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7 Considerations to Make Before Becoming a Defence Industry Contractor

By Kinexus on 08 June 2017

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In the current market, the rate of contract/ temp jobs in the Defence Sector is rising faster than permanent jobs. This is fairly typical of an industry in growth mode, and with demand for permanent workers with Defence Sector skills about to outstrip supply, many companies will seek to fill the gaps with contracted talent.

Obviously, there can be a number of advantages to taking up contract roles:

  • Greater flexibility
  • Opportunities to work on a wide range of projects
  • Higher earning potential
  • Less company politics to consider
  • More opportunity for career breaks and travel

Sounds great, right? And it can work for many people, however, before you jump into the world of contracting, make sure you give some serious thought to these seven key considerations that every successful contractor needs to be aware of:

1. Good People Skills are Essential
Excellent communication skills are a must. You will be required to understand the contract requirements quickly and be able to keep your client across your progress throughout. You’ll also need to be patient and have the ability to adapt to a new environment in a short space of time. Remember, you won’t necessarily be welcomed as ‘one of the team’ by the permanent staff.

2. High Level of Job Skills are Expected
Contractors are usually required to have the skills needed to hit the ground running on new projects, with limited/no training. This requires you to have skills that match the role, as well as the confidence and maturity to manage the ups and downs during the contract.

3. Financial Planning is a Must
No, you don’t need to become a financial planner, but you will need to become more organised with your finances. As a contractor, you’ll have a higher earning capacity as you will likely get paid for every hour or day you work. When considering your contract and rate of pay, you should bear in mind that there will be times when you’re not being paid, i.e., sick leave, holidays or gaps between contracts and plan for these periods. Additionally, you need to take into consideration that you may now be in control of setting aside and paying your own taxes and superannuation.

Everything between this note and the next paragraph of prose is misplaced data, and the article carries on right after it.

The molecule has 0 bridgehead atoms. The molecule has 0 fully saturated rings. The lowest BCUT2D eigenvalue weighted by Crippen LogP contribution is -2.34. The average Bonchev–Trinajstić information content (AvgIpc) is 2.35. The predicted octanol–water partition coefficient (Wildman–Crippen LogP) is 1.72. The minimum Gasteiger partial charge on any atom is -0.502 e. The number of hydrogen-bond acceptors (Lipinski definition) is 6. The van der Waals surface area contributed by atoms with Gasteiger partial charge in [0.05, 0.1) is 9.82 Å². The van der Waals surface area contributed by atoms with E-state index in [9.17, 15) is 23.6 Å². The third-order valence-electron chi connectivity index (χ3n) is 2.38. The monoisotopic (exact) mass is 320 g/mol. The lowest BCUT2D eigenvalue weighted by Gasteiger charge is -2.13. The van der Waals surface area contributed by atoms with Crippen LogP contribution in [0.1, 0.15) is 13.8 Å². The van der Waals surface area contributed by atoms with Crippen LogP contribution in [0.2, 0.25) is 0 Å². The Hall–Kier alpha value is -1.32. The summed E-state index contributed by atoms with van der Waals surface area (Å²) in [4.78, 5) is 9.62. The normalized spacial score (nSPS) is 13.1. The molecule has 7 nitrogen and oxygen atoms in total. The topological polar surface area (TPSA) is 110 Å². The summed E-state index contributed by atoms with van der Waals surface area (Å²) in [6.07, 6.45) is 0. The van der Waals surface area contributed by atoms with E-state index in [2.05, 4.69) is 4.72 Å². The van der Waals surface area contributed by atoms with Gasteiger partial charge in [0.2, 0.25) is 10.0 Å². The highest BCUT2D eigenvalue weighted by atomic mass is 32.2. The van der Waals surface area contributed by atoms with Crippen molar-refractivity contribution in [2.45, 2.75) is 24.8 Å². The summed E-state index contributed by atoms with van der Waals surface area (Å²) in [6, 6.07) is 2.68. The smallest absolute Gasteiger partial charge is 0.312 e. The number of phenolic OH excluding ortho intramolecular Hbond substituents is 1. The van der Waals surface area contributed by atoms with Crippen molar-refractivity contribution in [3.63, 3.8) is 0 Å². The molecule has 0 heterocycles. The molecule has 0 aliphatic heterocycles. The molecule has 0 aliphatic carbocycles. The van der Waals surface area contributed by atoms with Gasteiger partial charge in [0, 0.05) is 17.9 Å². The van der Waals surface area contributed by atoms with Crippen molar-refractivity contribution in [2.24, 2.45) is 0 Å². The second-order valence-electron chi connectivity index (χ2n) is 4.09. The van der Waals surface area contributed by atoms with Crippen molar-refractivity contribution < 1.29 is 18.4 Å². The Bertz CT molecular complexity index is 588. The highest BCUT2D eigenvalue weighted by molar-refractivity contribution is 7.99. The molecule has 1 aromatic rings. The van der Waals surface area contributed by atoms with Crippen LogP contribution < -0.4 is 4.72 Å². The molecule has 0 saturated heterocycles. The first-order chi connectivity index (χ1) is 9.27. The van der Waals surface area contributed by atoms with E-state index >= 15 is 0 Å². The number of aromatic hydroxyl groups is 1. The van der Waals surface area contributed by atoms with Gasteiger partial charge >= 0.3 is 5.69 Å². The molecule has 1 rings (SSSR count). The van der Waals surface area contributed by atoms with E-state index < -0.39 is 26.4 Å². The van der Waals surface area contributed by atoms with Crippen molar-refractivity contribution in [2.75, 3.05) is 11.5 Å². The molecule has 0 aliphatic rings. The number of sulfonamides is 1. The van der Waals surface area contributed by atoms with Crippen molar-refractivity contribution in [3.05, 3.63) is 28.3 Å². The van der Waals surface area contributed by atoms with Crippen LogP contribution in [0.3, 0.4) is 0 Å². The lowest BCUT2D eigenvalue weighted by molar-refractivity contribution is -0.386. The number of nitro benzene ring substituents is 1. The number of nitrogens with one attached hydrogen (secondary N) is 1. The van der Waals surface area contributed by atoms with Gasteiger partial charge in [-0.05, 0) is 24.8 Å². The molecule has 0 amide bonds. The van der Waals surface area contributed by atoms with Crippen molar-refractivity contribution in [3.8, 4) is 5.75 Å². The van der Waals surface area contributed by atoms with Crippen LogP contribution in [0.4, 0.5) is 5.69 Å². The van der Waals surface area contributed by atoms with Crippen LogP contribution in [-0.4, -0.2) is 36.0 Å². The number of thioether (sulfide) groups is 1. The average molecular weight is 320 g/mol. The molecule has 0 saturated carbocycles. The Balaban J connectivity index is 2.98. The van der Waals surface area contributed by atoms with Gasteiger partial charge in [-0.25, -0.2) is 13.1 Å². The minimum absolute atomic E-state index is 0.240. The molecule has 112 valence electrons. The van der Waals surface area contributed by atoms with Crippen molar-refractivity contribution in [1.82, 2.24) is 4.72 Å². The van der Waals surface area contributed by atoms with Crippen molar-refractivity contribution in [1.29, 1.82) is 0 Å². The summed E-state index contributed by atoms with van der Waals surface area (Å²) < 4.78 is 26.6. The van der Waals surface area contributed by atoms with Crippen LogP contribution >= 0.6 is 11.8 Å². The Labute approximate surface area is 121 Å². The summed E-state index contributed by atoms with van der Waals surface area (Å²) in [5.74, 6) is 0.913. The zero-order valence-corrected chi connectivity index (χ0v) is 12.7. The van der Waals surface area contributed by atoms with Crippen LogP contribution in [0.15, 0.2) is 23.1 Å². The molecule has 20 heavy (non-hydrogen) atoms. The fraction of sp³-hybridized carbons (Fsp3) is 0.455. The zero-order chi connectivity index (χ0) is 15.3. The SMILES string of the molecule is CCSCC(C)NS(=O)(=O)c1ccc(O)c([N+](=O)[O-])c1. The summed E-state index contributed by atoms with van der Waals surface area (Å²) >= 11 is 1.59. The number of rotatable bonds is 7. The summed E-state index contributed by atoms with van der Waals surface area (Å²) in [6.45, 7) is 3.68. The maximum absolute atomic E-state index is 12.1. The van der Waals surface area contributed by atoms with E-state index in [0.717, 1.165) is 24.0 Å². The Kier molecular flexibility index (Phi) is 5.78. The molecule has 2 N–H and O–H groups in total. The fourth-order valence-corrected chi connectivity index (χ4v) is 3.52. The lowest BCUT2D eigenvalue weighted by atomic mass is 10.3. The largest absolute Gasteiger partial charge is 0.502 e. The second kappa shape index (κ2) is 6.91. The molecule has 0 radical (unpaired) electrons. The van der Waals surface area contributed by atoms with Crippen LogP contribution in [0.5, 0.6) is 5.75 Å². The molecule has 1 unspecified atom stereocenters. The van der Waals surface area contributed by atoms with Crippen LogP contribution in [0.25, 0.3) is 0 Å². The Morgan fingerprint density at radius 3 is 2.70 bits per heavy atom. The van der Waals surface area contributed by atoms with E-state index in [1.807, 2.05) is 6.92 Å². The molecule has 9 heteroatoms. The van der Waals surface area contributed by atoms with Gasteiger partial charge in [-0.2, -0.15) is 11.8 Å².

TIP: Contract roles in the Defence Industry usually pay around 20% more than their permanent equivalents.

4. How Flexible Will You Be?
Sometimes you’ll need to go where the work is in order to stay in a job, so be prepared for a more nomadic lifestyle. This can be a downside to contracting if you have a young family with kids in school, or when a partner has a job that isn’t as flexible. You will need to be willing and ready to make some lifestyle compromises.

5. What’s Your Notice Period?
Contract work can move quickly, and you’ll need to be able to make fast decisions and jump on a role when a company requires someone to start urgently. If you are currently in a permanent position with a notice period of four weeks, then you may miss out on contract opportunities as you’ll be up against contractors who are in between roles. A good idea is to save up some holidays to ensure you can finish your permanent position quicker.

6. Build a Good Network
To ensure constant workflow, you should have good networking skills and maintain relationships with companies, managers, recruiters and employees as you move from contract to contract. Your paths often cross again, and past contacts may help refer good positions to you. This is one of the most important reasons why you should always see a contract through to completion and try not to burn bridges!

7. Security Clearance Management
As a security cleared contractor, you will have to pay close attention to who is sponsoring your clearance, and what systems are in place with your employer to manage it during, after and between contracts. Take responsibility, find the Security Officer within the company, and check with the Australian Government Security Vetting Agency (AGSVA) when in doubt.

There are many other things to consider as a contractor, like how you’ll get paid, insurances, accommodation, taxation, training, etc but if you do your planning, and play the long game, contracting can be a rewarding experience on many levels.

By Rob Kremer

Defence Sector Blog

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